Comparing the value on the tax roll of your house to the value on the tax roll of your neighbor's house, or comparing the taxes you pay to the taxes your neighbor pays is generally not considered satisfactory evidence.
The following are examples in which an appeal of RMV may result in a tax benefit:
The value of utilities and other centrally assessed property must be appealed to DOR on or before June 15 of the assessment year.
- The board reduces the RMV below the assessed value currently on the roll.
- Your property has recently been improved and the board reduces the value of the new construction.
- The board reduces the RMV of your property, and the reduction requires property taxes to be reduced to meet constitutional limits on the education and general government categories of your taxes. See Tax Limitation (Compression) for more information.
Penalties charged for late filing of a current year's real or personal property return with the county assessor, or combined industrial property return with the Department of Revenue, may also be appealed to the board. The board may waive all or a portion of a penalty imposed for the late filing of a return if:
- You can prove there was good and sufficient cause for the late filing, or
- The year for which the return was filed was both the first year that a return was required to be filed and the first year you filed a return.
How to file your petition
You must file appeals between the date the tax statements are mailed and December 31. If December 31 falls on a Saturday, Sunday, or legal holiday, the filing deadline moves to the next business day. File your petition with the county clerk's office in the county where the property is located. You can get the forms you need from your county clerk or county assessor's office. You may also download forms.
If you are not the owner of the property, carefully read the petition instructions to learn if you are qualified to file the appeal.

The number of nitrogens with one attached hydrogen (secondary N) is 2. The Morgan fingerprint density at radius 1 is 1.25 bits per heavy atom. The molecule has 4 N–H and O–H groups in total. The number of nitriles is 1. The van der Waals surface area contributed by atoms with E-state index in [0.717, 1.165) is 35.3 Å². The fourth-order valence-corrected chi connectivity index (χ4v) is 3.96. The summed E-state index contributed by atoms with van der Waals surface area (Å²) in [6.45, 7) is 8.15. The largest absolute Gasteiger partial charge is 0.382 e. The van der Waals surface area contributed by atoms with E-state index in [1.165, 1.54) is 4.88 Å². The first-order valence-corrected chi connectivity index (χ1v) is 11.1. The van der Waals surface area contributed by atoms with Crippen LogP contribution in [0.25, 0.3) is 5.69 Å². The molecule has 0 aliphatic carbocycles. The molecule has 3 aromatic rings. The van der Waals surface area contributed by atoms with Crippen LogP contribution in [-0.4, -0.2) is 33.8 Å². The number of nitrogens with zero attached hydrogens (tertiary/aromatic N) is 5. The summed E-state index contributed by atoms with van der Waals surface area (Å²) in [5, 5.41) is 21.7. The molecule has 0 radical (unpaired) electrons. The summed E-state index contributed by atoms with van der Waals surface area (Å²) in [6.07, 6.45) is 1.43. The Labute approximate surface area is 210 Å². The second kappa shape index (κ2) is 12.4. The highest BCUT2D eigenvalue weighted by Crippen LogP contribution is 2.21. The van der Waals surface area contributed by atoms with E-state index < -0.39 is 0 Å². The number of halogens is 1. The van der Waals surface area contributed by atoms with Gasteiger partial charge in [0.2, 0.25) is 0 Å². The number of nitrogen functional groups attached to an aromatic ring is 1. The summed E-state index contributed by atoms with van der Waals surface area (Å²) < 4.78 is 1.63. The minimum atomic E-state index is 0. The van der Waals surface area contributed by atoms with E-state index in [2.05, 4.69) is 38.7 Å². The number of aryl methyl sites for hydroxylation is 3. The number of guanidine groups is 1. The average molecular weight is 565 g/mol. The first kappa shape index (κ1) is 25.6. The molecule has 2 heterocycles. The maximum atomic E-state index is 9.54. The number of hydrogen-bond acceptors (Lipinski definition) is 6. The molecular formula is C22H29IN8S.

The board will consider your appeal between the first Monday in February and April 15. If you choose to appear at the hearing, BOPTA will send you written notice of the time and location. If you choose not to appear, the board will make a decision based on the evidence you submit with the petition.
The board will notify you in writing of its decision. If you are not satisfied with the decision, you have the right to appeal as follows:
Appealing county board decisions
You may appeal a decision of BOPTA to the Magistrate Division of the Oregon Tax Court by filing a written complaint. The assessor may also appeal the board's decision. There is a fee for filing a complaint with the Magistrate Division.
Complaints must be filed with the Magistrate Division within 30 days (not one month), after the board's order is mailed to you. You can download appeal forms or write to: Clerk, Oregon Tax Court, Magistrate Division, 1163 State Street, Salem OR 97301. You can also order forms by calling 503-986-5650 or by calling your county assessor.
Appealing magistrate decisions
You may appeal magistrate decisions to the Regular Division of the Oregon Tax Court. To appeal, file your complaint with the court clerk within 60 days (not two months) after the date of the magistrate's decision. The tax court clerk will notify you of the trial date and time.
A trial in the Regular Division of the Oregon Tax Court is a formal proceeding. Although you may represent yourself, most people prefer to be represented by a lawyer. If you are not satisfied with the tax court decision, you can appeal to the Oregon Supreme Court.
Failure to appeal to BOPTA
Under very limited circumstances, DOR or the Magistrate Division may be able to hear your appeal if you miss the deadline for filing with BOPTA. For more information about appealing to the department, see the publication Supervisory Power: Error Correction Procedure, 150-303-688.